Upgrade to Pro — share decks privately, control downloads, hide ads and more …

Intro to OAuth

61959992a4c7d18d7ac66902baaf0a82?s=47 Frost
May 23, 2014

Intro to OAuth

Introduction to OAuth talk, given at PHP[tek] 2014

61959992a4c7d18d7ac66902baaf0a82?s=128

Frost

May 23, 2014
Tweet

Transcript

  1. Intro to OAuth Matt Frost @shrtwhitebldguy https://joind.in/10630

  2. Who Am I? • Senior Engineer - Synacor • Author

    • OSS Contributor • Mentoring Proponent • Podcast co-host
  3. What is OAuth?

  4. None
  5. Tokens

  6. Statelessness

  7. Applications have tokens too

  8. So what you’re saying is…

  9. Yep!

  10. Tokens can be stolen though

  11. This is bad

  12. Good news though!

  13. There are different versions

  14. Technically OAuth 1 is deprecated

  15. Just like the mysql extension You’re probably going to run

    into it at some point anyway….
  16. So here’s the plan

  17. None
  18. OAuth 1.0 Client

  19. So we need tokens, right?

  20. Token Definitions

  21. Consumer Tokens

  22. Temporary Credentials

  23. Access Tokens

  24. Token Request Flow

  25. Super simple right? https://developer.yahoo.com/oauth/guide/oauth-auth-flow.html

  26. Let’s break this down, eh?

  27. You need an application

  28. Request the temporary tokens

  29. If you signed it right…

  30. You’ll have temporary credentials

  31. You now use these to request Access Tokens

  32. If you sign that request right…

  33. You’ll have your actual Access Tokens!

  34. You can store them in a session or database and

    use them now!
  35. Remember all that signing talk?

  36. This is the hardest part…

  37. Base String

  38. <?php! ! $params = [! 'oauth_nonce' => $this->getNonce(),! ! 'oauth_callback'

    => $this->getCallback(),! ! 'oauth_signature_method' => $this->getSignatureMethod(),! ! 'oauth_timestamp' => time(),! ! 'oauth_consumer_key' => $this->getConsumerKey(),! ! 'oauth_token' => '',! ! 'oauth_version' => '1.0',! ];
  39. HTTP Method and URI

  40. Let’s see how this actually works

  41. <?php! $httpMethod = 'POST';! $uri = ‘http://api.example.com/request_tokens';! ! $params =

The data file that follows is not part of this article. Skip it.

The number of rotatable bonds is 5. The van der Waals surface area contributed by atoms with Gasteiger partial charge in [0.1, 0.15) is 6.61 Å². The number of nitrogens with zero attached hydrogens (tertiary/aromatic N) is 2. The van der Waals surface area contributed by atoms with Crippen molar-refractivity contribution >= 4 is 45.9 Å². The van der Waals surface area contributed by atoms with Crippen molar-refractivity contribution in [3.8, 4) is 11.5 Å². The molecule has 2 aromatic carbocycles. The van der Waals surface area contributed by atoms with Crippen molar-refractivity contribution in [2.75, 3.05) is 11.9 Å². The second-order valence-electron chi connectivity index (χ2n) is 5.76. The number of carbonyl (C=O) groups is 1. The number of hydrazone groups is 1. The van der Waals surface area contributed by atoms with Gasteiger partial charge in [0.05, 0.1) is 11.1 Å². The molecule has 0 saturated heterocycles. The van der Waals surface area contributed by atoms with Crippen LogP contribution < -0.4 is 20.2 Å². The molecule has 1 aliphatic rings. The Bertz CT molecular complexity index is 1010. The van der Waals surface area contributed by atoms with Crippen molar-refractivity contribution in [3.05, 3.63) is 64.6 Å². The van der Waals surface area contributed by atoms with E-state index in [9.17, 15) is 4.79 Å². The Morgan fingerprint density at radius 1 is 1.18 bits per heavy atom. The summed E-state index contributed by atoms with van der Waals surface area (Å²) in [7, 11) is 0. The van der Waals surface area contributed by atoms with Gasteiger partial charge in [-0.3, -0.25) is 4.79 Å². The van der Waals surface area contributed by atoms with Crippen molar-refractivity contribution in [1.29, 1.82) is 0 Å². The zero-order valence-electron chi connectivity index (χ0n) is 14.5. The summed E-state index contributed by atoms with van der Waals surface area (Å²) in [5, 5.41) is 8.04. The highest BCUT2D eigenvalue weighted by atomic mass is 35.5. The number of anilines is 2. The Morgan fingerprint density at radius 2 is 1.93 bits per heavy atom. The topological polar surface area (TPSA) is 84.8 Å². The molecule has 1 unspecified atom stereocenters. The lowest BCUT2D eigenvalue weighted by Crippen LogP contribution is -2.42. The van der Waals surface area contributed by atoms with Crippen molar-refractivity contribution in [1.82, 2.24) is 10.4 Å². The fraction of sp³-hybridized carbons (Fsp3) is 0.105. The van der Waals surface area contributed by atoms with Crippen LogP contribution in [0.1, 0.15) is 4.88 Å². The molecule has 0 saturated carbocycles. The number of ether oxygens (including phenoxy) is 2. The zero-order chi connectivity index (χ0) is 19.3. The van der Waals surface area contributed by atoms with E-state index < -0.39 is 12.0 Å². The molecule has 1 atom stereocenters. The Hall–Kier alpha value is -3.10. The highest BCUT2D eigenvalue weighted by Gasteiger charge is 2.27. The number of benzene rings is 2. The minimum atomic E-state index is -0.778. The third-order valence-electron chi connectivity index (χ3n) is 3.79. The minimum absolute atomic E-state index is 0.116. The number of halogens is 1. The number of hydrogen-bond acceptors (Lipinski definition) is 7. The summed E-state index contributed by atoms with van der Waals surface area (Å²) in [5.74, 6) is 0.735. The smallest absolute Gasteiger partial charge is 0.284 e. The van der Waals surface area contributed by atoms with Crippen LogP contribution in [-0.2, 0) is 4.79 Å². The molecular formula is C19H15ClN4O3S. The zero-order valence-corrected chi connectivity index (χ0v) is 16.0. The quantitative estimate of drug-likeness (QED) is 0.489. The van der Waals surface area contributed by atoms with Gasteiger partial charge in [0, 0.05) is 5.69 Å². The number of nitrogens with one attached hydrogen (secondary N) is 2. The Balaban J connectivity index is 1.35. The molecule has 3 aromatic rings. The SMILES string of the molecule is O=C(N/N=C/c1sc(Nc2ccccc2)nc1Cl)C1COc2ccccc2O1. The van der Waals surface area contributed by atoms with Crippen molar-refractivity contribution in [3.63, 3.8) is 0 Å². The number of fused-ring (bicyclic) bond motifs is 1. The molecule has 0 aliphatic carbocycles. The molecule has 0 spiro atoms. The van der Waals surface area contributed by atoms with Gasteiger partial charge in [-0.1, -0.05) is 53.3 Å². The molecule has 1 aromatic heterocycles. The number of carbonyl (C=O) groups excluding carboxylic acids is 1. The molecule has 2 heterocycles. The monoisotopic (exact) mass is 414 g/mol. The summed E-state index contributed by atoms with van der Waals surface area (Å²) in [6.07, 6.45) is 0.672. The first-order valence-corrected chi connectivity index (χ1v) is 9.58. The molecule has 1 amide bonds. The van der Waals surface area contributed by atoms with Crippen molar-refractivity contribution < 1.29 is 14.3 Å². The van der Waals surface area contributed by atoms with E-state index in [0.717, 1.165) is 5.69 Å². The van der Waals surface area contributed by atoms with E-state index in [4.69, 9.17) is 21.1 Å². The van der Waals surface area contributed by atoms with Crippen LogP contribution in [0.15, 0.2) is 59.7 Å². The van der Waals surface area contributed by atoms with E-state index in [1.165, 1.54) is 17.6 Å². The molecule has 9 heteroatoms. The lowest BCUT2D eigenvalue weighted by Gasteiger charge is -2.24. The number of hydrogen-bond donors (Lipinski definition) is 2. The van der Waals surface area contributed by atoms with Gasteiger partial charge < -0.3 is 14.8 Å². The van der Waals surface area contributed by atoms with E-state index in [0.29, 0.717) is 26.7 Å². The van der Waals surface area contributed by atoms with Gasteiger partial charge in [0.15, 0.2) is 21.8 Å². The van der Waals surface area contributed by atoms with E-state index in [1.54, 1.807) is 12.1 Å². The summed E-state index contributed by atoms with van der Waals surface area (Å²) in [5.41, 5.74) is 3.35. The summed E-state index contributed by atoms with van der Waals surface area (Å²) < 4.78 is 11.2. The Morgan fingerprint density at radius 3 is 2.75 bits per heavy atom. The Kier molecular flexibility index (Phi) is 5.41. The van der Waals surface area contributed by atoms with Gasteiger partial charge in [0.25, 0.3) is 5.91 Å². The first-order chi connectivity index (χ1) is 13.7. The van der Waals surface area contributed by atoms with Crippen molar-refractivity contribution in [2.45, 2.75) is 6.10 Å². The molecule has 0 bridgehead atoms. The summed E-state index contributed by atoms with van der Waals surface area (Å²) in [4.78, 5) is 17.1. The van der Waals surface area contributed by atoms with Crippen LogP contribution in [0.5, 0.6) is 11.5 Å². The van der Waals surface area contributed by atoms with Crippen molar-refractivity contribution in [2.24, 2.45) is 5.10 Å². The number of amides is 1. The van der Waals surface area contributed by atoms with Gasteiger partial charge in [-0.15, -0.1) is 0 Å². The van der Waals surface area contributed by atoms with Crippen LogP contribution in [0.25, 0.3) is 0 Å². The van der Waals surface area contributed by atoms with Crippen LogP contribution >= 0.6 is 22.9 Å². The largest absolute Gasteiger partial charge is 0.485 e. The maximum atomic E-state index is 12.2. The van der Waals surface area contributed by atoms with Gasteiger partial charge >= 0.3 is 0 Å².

[! 'oauth_nonce' => $this->getNonce(),! 'oauth_callback' => $this->getCallback(),! 'oauth_signature_method' => $this->getSignatureMethod(),! 'oauth_timestamp' => time(),! ‘oauth_consumer_key' => $this->getConsumerKey(),! 'oauth_token' => ‘',! 'oauth_version' => '1.0',! ];! ! $tempArray = [];! ksort($params);! foreach($params as $key => $value) {! ! $tempArray = $key . '=' . rawurlencode($value);! }! ! $baseString = $httpMethod . '&';! $baseString .= rawurlencode($uri) . '&';! $baseString .= implode('&', $tempArray);
  42. Composite Key This is way easier…

  43. Cram the 2 secrets together…

  44. $consumer_secret = 'VERYSECRETZ';! $access_secret = 'SUCHSECURITY';! ! $composite_key = rawurlencode($consumer_secret)

    .'&'. rawurlencode($access_secret);
  45. Signing with HMAC-SHA1

  46. $signature = base64_encode(hash_hmac(! ! 'sha1',! ! $baseString,! ! $compositeKey,! !

    true! )); Here’s your signature!
  47. There are other signature types but…

  48. However…

  49. None
  50. Authorization Header

  51. $params = [! 'oauth_nonce' => $this->getNonce(),! ! 'oauth_callback' => $this->getCallback(),!

    ! 'oauth_signature_method' => $this->getSignatureMethod(),! ! 'oauth_timestamp' => time(),! ! 'oauth_consumer_key' => $this->getConsumerKey(),! ! 'oauth_token' => '',! ! 'oauth_version' => '1.0',! ];! ! $params[‘oauth_signature’] = $signature; You probably remember this array?
  52. $header = “Authorization: OAuth “;! $tempArray = [];! ! foreach($params

    as $key => $value) {! $tempArray[] = $key . ‘=“‘. rawurlencode($value);! }! ! $header .= implode(‘,’, $tempArray);! We’ve seen similar code before…
  53. Authorization: OAuth oauth_consumer_key="xxxxxxxxx", oauth_nonce="fklj2324kljfksjf234k", oauth_signature="8xJAdrE00wGH21w87P 6N%2F8c0XZfeo%3D", oauth_signature_method="HMAC-SHA1", oauth_timestamp="1399488541", oauth_token="xxxxxxxxx", oauth_version="1.0"

    This is the final result
  54. Whew! That was some work

  55. OAuth 1.0 Server

  56. Token Generation

  57. Recreate the signature with the info you received

  58. If they match, they win!

  59. If not…

  60. None
  61. Access Control…

  62. OAuth 2 Client

  63. Good news!

  64. No signatures

  65. Must use SSL/TLS

  66. Consumer Credentials

  67. Access Token

  68. Grants

  69. Authorization Code Grant

  70. Authorization example - Foursquare

  71. http://foursquare.com/oauth2/authenticate? client_id=XXXXXXXXX&response_type=code&redirect_uri=htt p://oauth.dev/examples/Foursquare/callback.php

  72. Token Request

  73. http://oauth.dev/examples/ Foursquare/callback.php? code=<CODE>

  74. https://foursquare.com/oauth2/access_token? client_id=<CLIENT_ID>&client_secret=<CLIENT_SECRET >&code=<CODE>&callback=http://oauth.dev/examples/ Foursquare/callback.php&grant_type=authorization_code

  75. If you can use this, you should

  76. Implicit Grant

  77. http://foursquare.com/oauth2/authenticate? client_id=XXXXXXXXX&response_type=token&redirect_uri=ht tp://oauth.dev/examples/Foursquare/callback.php

  78. Resource Owner Credentials Grant

  79. Client Credentials Grant

  80. Scopes

  81. “Scopes” in OAuth 1

  82. Scopes in OAuth 2

  83. None
  84. Important Note on Scopes

  85. Provides an ACL Framework

  86. Refresh Tokens

  87. Same Scope

  88. OAuth 2 Server

  89. Issuing Tokens

  90. Should I Support All The Grants?

  91. Maybe…

  92. Authorization/Implicit Grants

  93. Storing Token Info

  94. Scopes

  95. Reading Tokens

  96. Query String, Header, Both?

  97. A Caution Against Rolling Your Own

  98. RFCs OAuth 1 RFC 5849 - http://tools.ietf.org/html/rfc5849 OAuth 2 RFC

    6749 - http://tools.ietf.org/html/rfc6749
  99. Questions?

  100. Thank you! Matt Frost @shrtwhitebldguy https://joind.in/10630